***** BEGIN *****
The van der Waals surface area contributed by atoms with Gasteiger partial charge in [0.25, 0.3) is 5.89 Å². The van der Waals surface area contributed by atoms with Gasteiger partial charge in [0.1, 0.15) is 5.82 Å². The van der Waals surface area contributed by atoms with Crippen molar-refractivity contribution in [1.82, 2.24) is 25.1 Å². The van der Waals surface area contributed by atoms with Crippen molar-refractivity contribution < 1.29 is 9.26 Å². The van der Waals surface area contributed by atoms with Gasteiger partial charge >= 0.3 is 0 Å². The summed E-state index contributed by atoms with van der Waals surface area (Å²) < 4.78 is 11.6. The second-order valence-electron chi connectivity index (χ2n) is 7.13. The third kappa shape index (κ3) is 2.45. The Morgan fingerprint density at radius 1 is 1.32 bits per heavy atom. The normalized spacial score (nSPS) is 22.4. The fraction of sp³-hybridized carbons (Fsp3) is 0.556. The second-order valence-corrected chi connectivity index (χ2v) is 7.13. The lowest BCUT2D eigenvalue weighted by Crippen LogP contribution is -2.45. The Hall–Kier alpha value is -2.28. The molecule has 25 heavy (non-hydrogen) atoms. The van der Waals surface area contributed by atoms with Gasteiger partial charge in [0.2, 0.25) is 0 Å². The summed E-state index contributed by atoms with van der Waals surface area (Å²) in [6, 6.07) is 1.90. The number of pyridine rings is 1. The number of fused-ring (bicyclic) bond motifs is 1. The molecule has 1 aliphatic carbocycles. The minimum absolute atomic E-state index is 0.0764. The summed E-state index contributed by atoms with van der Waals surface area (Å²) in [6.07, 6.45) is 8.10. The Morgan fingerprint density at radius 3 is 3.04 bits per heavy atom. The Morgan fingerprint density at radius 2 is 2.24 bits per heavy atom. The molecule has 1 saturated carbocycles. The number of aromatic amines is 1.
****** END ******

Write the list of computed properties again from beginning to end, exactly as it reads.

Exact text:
The van der Waals surface area contributed by atoms with Gasteiger partial charge in [0.25, 0.3) is 5.89 Å². The van der Waals surface area contributed by atoms with Gasteiger partial charge in [0.1, 0.15) is 5.82 Å². The van der Waals surface area contributed by atoms with Crippen molar-refractivity contribution in [1.82, 2.24) is 25.1 Å². The van der Waals surface area contributed by atoms with Crippen molar-refractivity contribution < 1.29 is 9.26 Å². The van der Waals surface area contributed by atoms with Gasteiger partial charge >= 0.3 is 0 Å². The summed E-state index contributed by atoms with van der Waals surface area (Å²) < 4.78 is 11.6. The second-order valence-electron chi connectivity index (χ2n) is 7.13. The third kappa shape index (κ3) is 2.45. The Morgan fingerprint density at radius 1 is 1.32 bits per heavy atom. The normalized spacial score (nSPS) is 22.4. The fraction of sp³-hybridized carbons (Fsp3) is 0.556. The second-order valence-corrected chi connectivity index (χ2v) is 7.13. The lowest BCUT2D eigenvalue weighted by Crippen LogP contribution is -2.45. The Hall–Kier alpha value is -2.28. The molecule has 25 heavy (non-hydrogen) atoms. The van der Waals surface area contributed by atoms with Gasteiger partial charge in [0.2, 0.25) is 0 Å². The summed E-state index contributed by atoms with van der Waals surface area (Å²) in [6, 6.07) is 1.90. The number of pyridine rings is 1. The number of fused-ring (bicyclic) bond motifs is 1. The molecule has 1 aliphatic carbocycles. The minimum absolute atomic E-state index is 0.0764. The summed E-state index contributed by atoms with van der Waals surface area (Å²) in [6.07, 6.45) is 8.10. The Morgan fingerprint density at radius 3 is 3.04 bits per heavy atom. The Morgan fingerprint density at radius 2 is 2.24 bits per heavy atom. The molecule has 1 saturated carbocycles. The number of aromatic amines is 1.